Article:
An Open Letter to My Mom, a Year Later




October 13, 2016


Dear Mom,


I had a dream about you last night. It has been a long time, just shy of a year, in fact, and it was welcome. The last dream I had about you was when you were in the hospital, and I couldn’t do anything to help you. Ever since then, I’ve kept wishing to dream about you, to overshadow that horrible dream, and I’m glad that day finally came. It was actually better than I could have hoped for because not only were you there, but Grandma was as well. You two are so special to me, and having you both back, even for a what seemed like only a minute, was wonderful. But I eventually woke up from my dream and was a mess because of exactly that, I had to wake up. I didn’t want to.

The clock read 4:32 AM. I laid in bed, and all of the emotions that I’ve had over the last year came flooding back in that instance. They were happy and sad and comforting and unsettling all at the same time. There is no one word to describe that flood of emotion. I love thinking about you, but it makes me miss you so much more. It makes me wish you were here. It makes me constantly think, “What if?” I got up and went to the bathroom, hoping to break the dream cycle. But when my head hit the pillow again, it started back and I couldn’t handle it. I woke Colton up; he was comforting for a minute, but it didn’t help much. I rolled back over, wiped my tears away, and scrolled through Facebook on my phone for a bit. That didn’t help either. You were still there. I finally got out of bed and got ready for work, trying to shake you, but I never really could if I wanted to. And I didn’t really want to. I think about you every day. Anytime I question something or I’m going through something new in life, I think about you, and I just want to just pick up the phone and call you. We used to talk multiple times a day, and we talked about anything and everything. I miss that so much; I miss you so much. It must seem like I talk to myself a lot lately, but I am actually talking to you. If Colton has ever heard me, he must think I’m crazy. But I don’t care. I can’t pick up the phone and call you, so it is the next best thing. It helps, every little bit helps.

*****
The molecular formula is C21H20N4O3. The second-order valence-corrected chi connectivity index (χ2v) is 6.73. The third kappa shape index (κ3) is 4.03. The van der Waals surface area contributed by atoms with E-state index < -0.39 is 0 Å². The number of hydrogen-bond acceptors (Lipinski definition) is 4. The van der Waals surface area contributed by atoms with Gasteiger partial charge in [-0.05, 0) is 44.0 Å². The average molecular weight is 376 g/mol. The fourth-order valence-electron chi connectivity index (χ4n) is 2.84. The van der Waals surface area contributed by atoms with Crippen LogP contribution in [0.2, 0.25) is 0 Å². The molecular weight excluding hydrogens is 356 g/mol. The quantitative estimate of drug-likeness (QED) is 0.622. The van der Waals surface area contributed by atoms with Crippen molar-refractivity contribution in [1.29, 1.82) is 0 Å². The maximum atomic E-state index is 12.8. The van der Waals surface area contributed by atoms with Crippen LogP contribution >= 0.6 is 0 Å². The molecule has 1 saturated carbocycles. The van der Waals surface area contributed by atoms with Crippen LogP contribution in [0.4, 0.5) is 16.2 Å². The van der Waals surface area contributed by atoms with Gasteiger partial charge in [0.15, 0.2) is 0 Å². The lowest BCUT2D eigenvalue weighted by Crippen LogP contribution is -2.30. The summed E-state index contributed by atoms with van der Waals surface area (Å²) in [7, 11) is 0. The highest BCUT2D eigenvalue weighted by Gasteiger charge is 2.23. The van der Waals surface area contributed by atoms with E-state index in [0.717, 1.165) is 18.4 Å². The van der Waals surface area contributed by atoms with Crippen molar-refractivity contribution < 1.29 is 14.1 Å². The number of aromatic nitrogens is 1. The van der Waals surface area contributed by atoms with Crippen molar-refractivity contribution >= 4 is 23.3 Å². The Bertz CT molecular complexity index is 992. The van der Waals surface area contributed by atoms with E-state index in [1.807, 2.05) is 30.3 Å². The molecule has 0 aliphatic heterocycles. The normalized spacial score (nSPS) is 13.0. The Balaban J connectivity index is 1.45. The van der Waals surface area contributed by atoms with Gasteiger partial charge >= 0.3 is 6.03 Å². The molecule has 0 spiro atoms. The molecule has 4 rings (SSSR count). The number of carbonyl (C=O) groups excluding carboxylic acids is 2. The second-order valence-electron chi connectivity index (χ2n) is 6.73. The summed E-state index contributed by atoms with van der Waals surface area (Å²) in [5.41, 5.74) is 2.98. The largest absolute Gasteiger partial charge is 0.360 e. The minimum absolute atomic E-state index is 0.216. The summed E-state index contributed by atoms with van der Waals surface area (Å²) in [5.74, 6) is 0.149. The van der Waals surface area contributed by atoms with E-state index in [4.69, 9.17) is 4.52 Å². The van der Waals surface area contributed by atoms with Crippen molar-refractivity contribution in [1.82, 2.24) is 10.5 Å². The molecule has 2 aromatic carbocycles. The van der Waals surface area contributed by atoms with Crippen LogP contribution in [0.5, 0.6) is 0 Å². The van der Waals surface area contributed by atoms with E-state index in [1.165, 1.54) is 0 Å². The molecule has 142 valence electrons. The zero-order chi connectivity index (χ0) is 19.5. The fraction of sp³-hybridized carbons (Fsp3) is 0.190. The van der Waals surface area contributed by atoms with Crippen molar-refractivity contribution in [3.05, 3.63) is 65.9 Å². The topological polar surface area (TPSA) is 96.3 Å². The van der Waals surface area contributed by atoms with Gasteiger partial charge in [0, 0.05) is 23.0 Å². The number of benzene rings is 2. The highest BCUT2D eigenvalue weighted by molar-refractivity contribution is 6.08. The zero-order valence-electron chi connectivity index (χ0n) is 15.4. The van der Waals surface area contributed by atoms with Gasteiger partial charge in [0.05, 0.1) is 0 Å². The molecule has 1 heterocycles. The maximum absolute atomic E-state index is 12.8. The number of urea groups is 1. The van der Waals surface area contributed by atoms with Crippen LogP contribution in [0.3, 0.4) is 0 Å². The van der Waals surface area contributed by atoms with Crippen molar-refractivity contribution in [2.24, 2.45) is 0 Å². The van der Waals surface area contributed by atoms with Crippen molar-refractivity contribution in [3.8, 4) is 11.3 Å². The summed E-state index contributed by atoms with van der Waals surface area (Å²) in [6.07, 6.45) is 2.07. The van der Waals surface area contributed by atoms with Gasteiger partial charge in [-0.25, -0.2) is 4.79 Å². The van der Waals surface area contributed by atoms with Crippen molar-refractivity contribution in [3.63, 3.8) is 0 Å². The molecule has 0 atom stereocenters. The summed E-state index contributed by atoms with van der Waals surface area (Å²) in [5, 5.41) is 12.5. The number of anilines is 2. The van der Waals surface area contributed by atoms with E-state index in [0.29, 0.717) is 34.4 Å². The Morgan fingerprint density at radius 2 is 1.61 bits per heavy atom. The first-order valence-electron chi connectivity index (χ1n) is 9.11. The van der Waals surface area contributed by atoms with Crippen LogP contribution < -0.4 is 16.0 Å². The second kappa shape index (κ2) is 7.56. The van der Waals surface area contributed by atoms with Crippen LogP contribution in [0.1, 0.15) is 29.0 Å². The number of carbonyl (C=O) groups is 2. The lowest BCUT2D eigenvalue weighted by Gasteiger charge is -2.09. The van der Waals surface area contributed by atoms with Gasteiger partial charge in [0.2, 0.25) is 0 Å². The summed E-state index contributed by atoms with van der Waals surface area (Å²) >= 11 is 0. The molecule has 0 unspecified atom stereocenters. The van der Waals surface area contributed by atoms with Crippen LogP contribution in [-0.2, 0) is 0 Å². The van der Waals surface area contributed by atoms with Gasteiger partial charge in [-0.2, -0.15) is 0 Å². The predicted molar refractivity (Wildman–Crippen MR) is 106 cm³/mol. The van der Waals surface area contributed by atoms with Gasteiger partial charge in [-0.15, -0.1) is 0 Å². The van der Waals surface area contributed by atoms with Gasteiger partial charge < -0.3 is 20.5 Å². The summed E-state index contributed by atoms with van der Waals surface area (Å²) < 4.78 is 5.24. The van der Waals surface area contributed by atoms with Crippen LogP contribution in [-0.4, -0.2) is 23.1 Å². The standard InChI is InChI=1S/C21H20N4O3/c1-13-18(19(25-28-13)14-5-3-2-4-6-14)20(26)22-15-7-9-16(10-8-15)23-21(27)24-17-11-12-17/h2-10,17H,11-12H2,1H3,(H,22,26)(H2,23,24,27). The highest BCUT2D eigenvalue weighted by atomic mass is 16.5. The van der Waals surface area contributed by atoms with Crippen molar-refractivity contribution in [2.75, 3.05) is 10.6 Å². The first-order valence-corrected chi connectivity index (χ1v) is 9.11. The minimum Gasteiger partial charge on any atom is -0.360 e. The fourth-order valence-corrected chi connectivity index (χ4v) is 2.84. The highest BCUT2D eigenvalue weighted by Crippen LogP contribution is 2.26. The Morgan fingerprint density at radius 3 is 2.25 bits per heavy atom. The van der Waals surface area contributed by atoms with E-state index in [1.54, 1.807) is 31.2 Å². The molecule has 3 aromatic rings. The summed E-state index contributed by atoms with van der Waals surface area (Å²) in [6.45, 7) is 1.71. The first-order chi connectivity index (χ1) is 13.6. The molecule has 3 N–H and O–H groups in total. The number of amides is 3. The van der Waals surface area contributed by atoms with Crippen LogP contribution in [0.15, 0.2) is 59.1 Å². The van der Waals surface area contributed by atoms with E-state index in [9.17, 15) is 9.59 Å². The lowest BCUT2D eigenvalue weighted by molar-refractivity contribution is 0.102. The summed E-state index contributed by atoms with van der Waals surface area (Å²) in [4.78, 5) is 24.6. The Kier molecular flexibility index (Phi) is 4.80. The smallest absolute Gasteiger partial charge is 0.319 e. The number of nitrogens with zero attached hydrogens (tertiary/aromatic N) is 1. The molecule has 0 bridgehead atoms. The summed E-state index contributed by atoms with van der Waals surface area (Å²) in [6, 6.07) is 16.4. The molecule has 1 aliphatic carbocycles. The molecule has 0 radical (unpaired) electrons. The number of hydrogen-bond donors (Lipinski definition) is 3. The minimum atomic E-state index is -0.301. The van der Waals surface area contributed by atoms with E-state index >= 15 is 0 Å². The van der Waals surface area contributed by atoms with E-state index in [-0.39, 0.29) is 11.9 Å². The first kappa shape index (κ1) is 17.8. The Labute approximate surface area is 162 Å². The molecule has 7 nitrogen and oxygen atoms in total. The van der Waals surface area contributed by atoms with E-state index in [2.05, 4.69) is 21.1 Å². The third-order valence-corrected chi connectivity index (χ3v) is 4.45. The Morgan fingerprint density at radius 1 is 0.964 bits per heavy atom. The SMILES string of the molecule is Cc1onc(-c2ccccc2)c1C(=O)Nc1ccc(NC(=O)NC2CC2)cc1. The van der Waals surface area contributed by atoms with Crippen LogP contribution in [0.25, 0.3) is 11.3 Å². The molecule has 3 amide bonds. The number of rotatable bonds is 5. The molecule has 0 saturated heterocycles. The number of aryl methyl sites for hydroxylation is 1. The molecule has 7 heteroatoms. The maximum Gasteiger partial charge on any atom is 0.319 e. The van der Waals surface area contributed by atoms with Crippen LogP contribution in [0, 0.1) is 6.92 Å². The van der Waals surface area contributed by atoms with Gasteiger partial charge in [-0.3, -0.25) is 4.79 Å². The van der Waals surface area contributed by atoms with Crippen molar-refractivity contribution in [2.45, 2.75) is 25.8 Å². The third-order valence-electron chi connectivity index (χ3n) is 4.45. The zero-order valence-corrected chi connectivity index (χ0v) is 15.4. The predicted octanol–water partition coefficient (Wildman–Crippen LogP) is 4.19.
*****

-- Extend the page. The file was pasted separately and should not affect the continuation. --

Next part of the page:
This morning wasn’t great timing for this flood of emotions, either, because we ran out of coffee yesterday. I’m actually not sure how it happened, we have always ordered coffee on Sunday and it arrives in the mail by Wednesday. But it’s Thursday morning, and there was not one single coffee bean at home. I had to go to Starbucks on my way to work. You used to love going to Starbucks, so now I hate going to Starbucks. I avoid the drive through at all costs; I just can’t do it anymore. It’s amazing how many times we sat in that Starbucks drive-thru line together, at least once a day – sometimes even twice a day. But we didn’t tell anyone, it was our special thing. Even when you didn’t feel up to much of anything else, you were always up for a drive to Starbucks. I miss it so much; I miss you so much. That reminds me: I need to check on my gold card status; I hope it’s not expiring soon. You would never let that happen.